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I am trying to present my data in a meaningful way. To do so, I thought it is a good idea to use a box and whisker plot, because, it shows min, max, median and skewness of data. However, due to variety in my data, I am getting a lot of outliers. For example, the many little circles are outliers. Is this bad?

boxplot with outliers

How about using a Standard Errors bar plot instead of a whisker bar plot as below?

standard error bars

In which case Standard Errors bar plot is preferable?

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  • $\begingroup$ By whisker bar plot do you perhaps mean a boxplot? If the data are skewed it may be appropriate you re-express them - e.g. take the square or cubed root, or take the logarithm. See Is there a boxplot variant for Poisson distributed data? for some example discussion. $\endgroup$ – Andy W Jan 19 '14 at 14:01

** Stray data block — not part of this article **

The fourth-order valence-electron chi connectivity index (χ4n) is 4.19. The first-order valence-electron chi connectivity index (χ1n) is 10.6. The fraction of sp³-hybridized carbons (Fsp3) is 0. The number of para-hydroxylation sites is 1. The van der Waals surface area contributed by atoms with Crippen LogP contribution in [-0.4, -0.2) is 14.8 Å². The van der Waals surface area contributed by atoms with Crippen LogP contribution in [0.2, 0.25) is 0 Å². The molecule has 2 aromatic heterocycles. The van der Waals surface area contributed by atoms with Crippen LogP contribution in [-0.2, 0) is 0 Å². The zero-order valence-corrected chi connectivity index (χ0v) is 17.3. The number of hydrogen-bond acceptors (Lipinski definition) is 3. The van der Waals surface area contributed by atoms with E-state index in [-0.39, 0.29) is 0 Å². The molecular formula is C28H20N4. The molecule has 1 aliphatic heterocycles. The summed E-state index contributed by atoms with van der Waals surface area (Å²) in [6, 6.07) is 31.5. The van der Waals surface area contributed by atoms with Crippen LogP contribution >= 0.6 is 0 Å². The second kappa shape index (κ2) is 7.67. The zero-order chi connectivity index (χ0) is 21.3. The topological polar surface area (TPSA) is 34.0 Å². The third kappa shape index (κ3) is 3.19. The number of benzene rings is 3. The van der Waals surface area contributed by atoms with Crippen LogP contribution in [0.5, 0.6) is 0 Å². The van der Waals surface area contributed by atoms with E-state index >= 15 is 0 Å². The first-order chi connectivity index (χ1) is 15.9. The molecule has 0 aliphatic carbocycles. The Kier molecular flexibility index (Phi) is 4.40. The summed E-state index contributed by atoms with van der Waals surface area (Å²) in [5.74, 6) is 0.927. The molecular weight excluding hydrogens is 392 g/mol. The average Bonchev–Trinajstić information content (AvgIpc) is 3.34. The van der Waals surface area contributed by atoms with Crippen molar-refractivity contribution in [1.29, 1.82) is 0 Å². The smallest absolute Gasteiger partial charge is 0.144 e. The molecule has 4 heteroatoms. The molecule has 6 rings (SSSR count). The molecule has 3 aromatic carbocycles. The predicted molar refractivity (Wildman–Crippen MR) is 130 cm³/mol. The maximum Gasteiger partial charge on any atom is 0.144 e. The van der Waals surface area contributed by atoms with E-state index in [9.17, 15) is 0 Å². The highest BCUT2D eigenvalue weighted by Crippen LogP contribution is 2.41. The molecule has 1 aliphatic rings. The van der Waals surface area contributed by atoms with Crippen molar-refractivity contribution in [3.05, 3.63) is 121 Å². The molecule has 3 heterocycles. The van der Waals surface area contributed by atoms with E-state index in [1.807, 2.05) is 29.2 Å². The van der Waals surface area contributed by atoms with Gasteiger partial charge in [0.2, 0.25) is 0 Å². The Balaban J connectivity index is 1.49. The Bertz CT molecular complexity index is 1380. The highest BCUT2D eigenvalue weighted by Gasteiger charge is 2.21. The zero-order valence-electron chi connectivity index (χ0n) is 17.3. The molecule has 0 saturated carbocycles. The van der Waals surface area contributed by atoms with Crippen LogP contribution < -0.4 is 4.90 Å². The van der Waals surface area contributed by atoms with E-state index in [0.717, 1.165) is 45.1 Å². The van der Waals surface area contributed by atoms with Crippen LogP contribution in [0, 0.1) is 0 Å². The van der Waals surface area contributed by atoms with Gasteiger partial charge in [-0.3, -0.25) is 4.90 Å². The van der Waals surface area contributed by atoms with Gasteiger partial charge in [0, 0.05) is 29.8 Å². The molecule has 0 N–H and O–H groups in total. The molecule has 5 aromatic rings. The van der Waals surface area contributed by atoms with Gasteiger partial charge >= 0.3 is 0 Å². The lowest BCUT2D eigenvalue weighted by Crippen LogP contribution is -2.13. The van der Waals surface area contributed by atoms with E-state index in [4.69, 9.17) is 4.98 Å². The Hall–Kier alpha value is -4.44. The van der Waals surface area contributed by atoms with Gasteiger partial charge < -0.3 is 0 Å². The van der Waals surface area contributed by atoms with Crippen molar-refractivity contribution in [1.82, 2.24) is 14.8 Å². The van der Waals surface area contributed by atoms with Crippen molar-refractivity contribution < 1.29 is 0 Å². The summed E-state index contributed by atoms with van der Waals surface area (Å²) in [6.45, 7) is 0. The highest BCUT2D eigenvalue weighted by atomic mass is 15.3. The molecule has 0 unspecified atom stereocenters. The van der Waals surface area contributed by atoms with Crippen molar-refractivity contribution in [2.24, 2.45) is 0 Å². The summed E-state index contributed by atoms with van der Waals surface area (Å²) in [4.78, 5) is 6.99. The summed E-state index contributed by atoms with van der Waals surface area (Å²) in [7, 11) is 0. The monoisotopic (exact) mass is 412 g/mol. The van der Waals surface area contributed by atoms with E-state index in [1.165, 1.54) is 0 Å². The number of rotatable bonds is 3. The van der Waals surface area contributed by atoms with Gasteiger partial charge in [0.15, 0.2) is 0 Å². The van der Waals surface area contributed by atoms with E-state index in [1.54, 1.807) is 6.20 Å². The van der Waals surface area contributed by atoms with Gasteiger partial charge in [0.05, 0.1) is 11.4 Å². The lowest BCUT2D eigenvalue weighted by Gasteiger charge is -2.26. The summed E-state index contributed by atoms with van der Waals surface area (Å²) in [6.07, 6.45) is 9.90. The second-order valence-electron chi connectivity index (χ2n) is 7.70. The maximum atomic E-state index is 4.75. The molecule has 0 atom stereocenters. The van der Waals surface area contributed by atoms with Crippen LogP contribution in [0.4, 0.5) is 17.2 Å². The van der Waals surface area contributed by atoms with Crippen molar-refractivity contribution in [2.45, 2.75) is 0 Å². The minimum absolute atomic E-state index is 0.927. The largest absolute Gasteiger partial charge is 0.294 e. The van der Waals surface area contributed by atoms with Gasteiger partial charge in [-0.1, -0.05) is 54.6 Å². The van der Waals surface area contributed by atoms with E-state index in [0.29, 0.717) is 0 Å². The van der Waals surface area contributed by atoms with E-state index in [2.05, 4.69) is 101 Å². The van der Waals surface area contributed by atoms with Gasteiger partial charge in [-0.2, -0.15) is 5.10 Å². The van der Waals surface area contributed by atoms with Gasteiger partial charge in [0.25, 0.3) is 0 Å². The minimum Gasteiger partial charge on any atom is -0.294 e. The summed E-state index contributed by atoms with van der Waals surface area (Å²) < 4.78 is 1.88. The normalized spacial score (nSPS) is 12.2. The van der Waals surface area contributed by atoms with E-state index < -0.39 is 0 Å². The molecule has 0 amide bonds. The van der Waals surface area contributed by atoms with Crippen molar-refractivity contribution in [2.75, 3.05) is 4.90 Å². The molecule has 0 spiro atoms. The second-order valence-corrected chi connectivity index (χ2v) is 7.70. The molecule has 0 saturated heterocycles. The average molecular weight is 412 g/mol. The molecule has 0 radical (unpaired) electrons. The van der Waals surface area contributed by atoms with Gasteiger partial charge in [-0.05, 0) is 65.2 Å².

• $\begingroup$ @AndyW Thanks, can you check out my question? i updated it. $\endgroup$ – Co Koder Jan 19 '14 at 17:24
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    $\begingroup$ Preferable for what purpose is the usual flip answer. In your case, there is no way I would prefer the mean +/- se plot. The cluster of outliers at about 7 on the displayed scale in the box plot is a very important detail and you can hardly make good decisions without working out how to think about them. Incidentally, I guess that the mean +/- se plot refers to quite different data, but you should clarify that. Regardless, a mean +/- se plot would hide the outliers, not a good thing for honest science or statistics. $\endgroup$ – Nick Cox Jan 19 '14 at 18:03
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    $\begingroup$ SPSS tag is puzzling. It seems you used R. $\endgroup$ – Nick Cox Jan 19 '14 at 18:07

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